Anything that causes swelling in the back of the nose/throat area can cause secondary problems with middle ear health and hearing. Even if there is no fever or pain, your child could still have trouble hearing. If your child recently had a bad cold and, a couple of weeks later, seems to not be hearing well, have it checked.
- “I’m Hearing a Funny Sound!”
If a child reports any unusual noises in their head or ears (a ringing, rushing, roaring, beeping, hissing, etc.), particularly after being exposed to loud sound, have his/her hearing checked.
- Eagle Eyes
Children are marvelously adaptable to using what senses they can to figure out what’s going on and communicate! If you notice that your child seems unusually attentive to visual information and watching the faces of people speaking, have his/her hearing checked.
- “I Thought You Said…”
Does your child seem to mishear or misunderstand what was said? Some hearing problems are subtle and can interfere with hearing certain speech sounds. If this is happening, consider a hearing test.
A speech and language evaluation is a normal avenue to pursue when parents or caregivers suspect difficulty with communication. Anticipation of a speech and language evaluation can bring on feelings of stress if you aren’t sure what to expect, and meeting a new health-care professional in an unfamiliar office space can be overwhelming.
Learning and practicing how to correctly produce their “r” or “s” sound is certainly NOT what 8-12-year-olds want to be doing! Most would prefer to be playing video games or riding their bike. One way to make speech therapy and at-home practice a little easier is to use an app. These apps could be on the parent’s phone, the tween’s phone, or a family iPad.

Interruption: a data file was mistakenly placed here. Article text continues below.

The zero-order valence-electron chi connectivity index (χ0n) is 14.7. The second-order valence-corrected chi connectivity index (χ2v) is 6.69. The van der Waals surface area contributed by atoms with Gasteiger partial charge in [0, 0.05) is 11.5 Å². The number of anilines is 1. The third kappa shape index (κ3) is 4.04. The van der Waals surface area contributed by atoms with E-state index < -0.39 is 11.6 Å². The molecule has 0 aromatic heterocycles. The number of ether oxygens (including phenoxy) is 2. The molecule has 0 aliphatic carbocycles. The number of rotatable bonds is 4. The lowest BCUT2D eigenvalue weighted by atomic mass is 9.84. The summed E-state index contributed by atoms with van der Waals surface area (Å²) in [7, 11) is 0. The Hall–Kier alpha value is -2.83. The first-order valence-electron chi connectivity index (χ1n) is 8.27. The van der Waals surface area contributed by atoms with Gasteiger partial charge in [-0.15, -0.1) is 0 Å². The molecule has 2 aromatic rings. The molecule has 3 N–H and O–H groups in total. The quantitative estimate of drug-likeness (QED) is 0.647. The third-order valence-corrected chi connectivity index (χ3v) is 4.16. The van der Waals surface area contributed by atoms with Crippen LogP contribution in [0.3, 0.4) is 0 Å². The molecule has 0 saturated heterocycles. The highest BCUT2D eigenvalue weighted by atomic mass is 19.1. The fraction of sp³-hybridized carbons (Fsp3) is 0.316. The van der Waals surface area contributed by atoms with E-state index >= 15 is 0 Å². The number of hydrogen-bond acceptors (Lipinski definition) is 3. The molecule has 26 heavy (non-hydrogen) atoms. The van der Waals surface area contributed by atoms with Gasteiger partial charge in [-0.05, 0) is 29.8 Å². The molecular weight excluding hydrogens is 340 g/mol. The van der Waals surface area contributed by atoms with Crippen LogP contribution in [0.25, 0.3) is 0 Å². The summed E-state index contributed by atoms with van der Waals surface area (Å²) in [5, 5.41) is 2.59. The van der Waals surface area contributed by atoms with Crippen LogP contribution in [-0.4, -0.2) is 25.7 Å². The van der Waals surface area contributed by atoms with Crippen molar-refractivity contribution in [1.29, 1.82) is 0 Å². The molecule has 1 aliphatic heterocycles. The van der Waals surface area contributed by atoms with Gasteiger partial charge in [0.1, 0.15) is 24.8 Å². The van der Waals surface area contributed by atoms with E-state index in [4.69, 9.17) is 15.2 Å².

There are countless reasons why the Community Center for the Deaf and Hard of Hearing (CCDHH) is a wonderful resource for Deaf individuals as well as those who want to learn more about Deaf culture.
Stuttering is a communication disorder in which the flow of speech is broken by repetitions (li-li-like this), prolongations (lllllike this), or abnormal stoppages (no sound) of sounds and syllables. There may also be unusual facial and body movements associated with the effort to speak.
The Speech Language Pathologists at Cleveland Hearing & Speech Center (CHSC) are experts with children and teenagers who stutter. As defined by The Stuttering Foundation, “Stuttering is a communication disorder in which the flow of speech is broken by repetitions (li-li-like this), prolongations (lllllike this), or abnormal stoppages (no sound) of sounds and syllables”. Over 3 million Americans stutter, including well known people such as Ed Sheeran, Emily Blunt, Darren Sproles, and Tiger Woods. CHSC has developed a therapy program called FACEtime: Fluency Attitude and Communication Effectiveness. FACEtime is a program designed for older children and young teens who stutter and want to communicate more fluently and confidently.
According to the National Center of Disease Statistics, 5.2 million children between the ages of 6-19 years have hearing loss directly related to noise exposure.
CHSC is proud to announce that our Sound Choices program is now available to the public.